not better but much worse because so many israeli settlers have come to live around here. as a matter of fact the one thing that unites israelis and palestinians more than anything is skepticism about peace negotiations and about where they might ever lead. israelis say their first duty is protect their people which is why they say they have been forced to build walls and fences to separate themselves from the palestinians. now for 20 years or so, off and on, they've been talking israelis and palestinians about creating the palestinian state along side israel. the so called two state solution. the idea being they would split the land they're fighting over. look at all this. it hasn't happened. maybe the time has come to face uncomfortable fact that there will be no two state solution.
6:40 am
so commentators have been talking about alternatives. nobody has come up with anything that looks any easier than the solution they've been trying and failing to get more than 20 years. which is why on this sunny jerusalem day, the future looks stormy. >> it's a mystery that shocked the world and still unsolved. the search for the mh 370 flight has suffered another blow with investigators admitting plan a has failed. optimism had been high after searchers heard pings thought to be from the missing black boxes. the scan of the seabed found nothing. richard wes scott has been to look at the technology they may need to help find the aircraft. >> it really felt like they were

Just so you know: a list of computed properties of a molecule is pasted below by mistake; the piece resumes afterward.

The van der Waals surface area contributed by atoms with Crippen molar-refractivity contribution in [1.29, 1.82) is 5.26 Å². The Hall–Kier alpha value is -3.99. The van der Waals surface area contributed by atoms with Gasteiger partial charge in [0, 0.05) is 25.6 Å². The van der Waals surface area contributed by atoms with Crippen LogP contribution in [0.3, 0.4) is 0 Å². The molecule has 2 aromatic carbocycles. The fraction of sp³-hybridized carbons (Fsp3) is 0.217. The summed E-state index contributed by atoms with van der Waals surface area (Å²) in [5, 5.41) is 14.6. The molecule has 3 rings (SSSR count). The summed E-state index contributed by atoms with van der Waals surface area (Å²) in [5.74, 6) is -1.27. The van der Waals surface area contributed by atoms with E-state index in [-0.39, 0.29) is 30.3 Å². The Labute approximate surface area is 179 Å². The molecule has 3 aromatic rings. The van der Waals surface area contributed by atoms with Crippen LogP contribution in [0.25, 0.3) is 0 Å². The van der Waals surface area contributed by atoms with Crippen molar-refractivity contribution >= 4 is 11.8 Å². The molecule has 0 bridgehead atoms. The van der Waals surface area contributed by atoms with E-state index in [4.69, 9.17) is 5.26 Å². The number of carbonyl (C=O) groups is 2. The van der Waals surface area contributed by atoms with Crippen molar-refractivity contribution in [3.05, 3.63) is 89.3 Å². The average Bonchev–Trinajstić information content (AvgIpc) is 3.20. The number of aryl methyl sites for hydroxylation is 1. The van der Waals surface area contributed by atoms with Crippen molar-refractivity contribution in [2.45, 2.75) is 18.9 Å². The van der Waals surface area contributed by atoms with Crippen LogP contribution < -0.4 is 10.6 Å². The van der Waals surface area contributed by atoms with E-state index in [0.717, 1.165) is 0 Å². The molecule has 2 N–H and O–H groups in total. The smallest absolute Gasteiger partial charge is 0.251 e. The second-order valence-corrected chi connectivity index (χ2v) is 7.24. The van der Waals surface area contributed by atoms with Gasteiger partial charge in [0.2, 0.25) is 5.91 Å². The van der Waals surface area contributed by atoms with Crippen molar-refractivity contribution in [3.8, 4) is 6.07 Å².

6:41 am
getting close after scouring some of the most remote corners of the world, often by site. searchers were confident they were coming in on the missing airline of the black box voice recorders after hearing electronic pings under the sea. a few weeks ago the australian prime minister said they could be within kilometers of the search site. >> we're baffled and disappoi disappointed we haven't been able to find undersea wreckage. >> looks like something out of a scifi film. sitting on the side south of england, this technology may be used. searchers may look around the world for more advanced kits to make the break through. >> this looks like the equipment they're using in australia.
6:42 am